Fortunately, there are many useful books and courses for designers seeking training in UI including several we’ve listed on the UI UX Training home page and in previous posts about UX research and UI and UX design. In this post we identify a range of training UI resources that designers can turn to when seeking ideas or solutions to specific design problems.
In My top 5 must-listen UX/UI podcasts Magica Dimitrova offers a useful summary of a variety of podcasts hosted by experts like Jared Spool and the designers at Google. For training UI purposes:
While the focus of this post is training UI resources many UX principles affect design. For example, the first UX law listed in Laws of UX is the Aesthetic Usability effect. This law states that users perceive aesthetically pleasing design as more usable.
The UX laws of similarity, common region, and connectedness inform layout, placement, choice of color and a variety of other UI design decisions. Study these basic UX laws to enhance your UI designs.
With these UX laws in hand, turn to design principles that apply directly to UI design. 20 Important Design Principles Illustrated
is an infographic that illustrates key principles such as line, scale, balance, contrast, and hierarchy. Each illustration is followed by a brief explanation. For example, the image showing contrast includes three, short bullets:
The illustrations are simple and herein lies their power for new designers and those seeing a quick review of important design principles and how they work.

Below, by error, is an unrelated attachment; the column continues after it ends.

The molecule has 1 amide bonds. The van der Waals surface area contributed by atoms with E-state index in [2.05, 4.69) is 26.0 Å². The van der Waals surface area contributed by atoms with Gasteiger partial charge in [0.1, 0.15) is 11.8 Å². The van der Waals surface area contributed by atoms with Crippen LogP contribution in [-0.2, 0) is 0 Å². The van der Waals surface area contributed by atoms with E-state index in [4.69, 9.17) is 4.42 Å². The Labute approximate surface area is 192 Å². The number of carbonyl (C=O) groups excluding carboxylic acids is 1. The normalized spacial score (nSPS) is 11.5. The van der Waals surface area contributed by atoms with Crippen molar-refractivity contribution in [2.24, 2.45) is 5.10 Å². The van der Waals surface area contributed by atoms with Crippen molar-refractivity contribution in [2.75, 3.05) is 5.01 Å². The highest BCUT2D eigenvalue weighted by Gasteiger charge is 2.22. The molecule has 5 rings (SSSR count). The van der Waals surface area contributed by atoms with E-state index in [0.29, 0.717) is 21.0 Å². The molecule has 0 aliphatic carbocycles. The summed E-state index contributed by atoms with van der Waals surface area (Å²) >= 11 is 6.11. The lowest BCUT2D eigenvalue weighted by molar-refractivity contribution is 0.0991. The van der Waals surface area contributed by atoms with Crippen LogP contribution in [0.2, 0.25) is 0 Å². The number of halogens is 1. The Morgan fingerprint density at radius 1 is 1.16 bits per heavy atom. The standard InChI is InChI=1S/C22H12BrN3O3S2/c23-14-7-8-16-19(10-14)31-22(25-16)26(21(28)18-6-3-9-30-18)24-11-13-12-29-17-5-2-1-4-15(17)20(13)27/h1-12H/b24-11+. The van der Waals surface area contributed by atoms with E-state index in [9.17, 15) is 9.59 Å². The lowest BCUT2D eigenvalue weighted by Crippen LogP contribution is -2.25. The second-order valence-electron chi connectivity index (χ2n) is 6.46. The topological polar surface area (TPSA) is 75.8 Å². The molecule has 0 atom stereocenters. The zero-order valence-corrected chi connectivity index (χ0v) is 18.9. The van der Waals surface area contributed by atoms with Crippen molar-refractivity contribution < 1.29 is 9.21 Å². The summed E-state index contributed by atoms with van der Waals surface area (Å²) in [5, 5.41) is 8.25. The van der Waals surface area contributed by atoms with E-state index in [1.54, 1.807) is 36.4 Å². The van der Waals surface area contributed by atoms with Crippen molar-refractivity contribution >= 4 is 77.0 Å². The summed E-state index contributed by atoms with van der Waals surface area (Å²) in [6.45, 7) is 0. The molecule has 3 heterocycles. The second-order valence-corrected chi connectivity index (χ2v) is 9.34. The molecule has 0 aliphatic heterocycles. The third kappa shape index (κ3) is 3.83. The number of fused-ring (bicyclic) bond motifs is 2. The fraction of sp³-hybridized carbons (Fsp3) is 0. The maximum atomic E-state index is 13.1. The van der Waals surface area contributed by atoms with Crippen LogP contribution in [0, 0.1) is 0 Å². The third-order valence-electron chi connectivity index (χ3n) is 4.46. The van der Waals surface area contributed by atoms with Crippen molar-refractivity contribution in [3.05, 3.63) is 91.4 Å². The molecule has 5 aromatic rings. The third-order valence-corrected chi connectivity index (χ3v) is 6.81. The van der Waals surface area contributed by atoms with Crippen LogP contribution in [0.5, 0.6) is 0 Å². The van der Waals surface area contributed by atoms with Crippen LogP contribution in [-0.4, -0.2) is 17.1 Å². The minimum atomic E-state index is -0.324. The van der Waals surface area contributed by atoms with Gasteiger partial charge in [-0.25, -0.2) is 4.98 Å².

While dismantling someone else’s design can seem unproductive or even uncharitable, flawed UI designs do offer lessons for designers at all levels. The team at AlexSoft Inc. offers such lessons in Airline Website UX Mistakes and Best Practices: Targeting Economy Travelers.
The subject is design problems with airline sites. The authors identify interaction design issues with localization, dates and flex search, checkout, baggage, mobile, and accessibility. The article is well organized with the UI problems clearly outlined followed by best design practices. For example:
The point is not to pick on the airlines (that’s just a bonus). Rather, examining even a few of the many design flaws cited in this article is a training UI exercise by showing designers how to diagnose and resolve design problems.
Avoiding distraction is a bedrock principle for UX and UI designers. The concern is that any aspect of the design that does not contribute to the user’s current task increases the likelihood that she will abandon the task. Task abandonment often means lost revenue and an unhappy customers.
Designers should not, however, confuse distraction with purposeful motion as Val Head explains in
Animation for UX: How Animation Adds Meaning to UI: “The best UI animations have both purpose and style — they have been purposefully placed in the interface for a user-centered reason, and they have been executed well visually.” Animation can be used to direct the user’s attention. For example:
Sound UI design need not be flashy, but a robust user-centered design can leverage motion where appropriate for the user’s needs in a specific context.
Just as animation can serve a specific design purpose, movement can tell a story. In Use movement to make your design tell great stories, Nick Groeneveld advises using movement to:
In short, properly applied, motion is an effective way to tell a story with design.
In Hover States Adrian Zumbrunnen guides readers through the tricky terrain around hover states. Zumbrunnen begins by explaining that forcing users to hover over hundreds of thumbnails (in an agency portfolio for example) is akin to a treasure hunt.
This does not mean that designers should abandon hover altogether. Even though it’s not available on mobile, hover can still be useful. The trick is to use hover in meaningful ways. For example, subtle feedback, such as changing a button background color in hover state, can increase button affordance.
In terms of training UI resources the point is not obsess over hover states. Rather, this and similar articles show designers how to think through common design problems.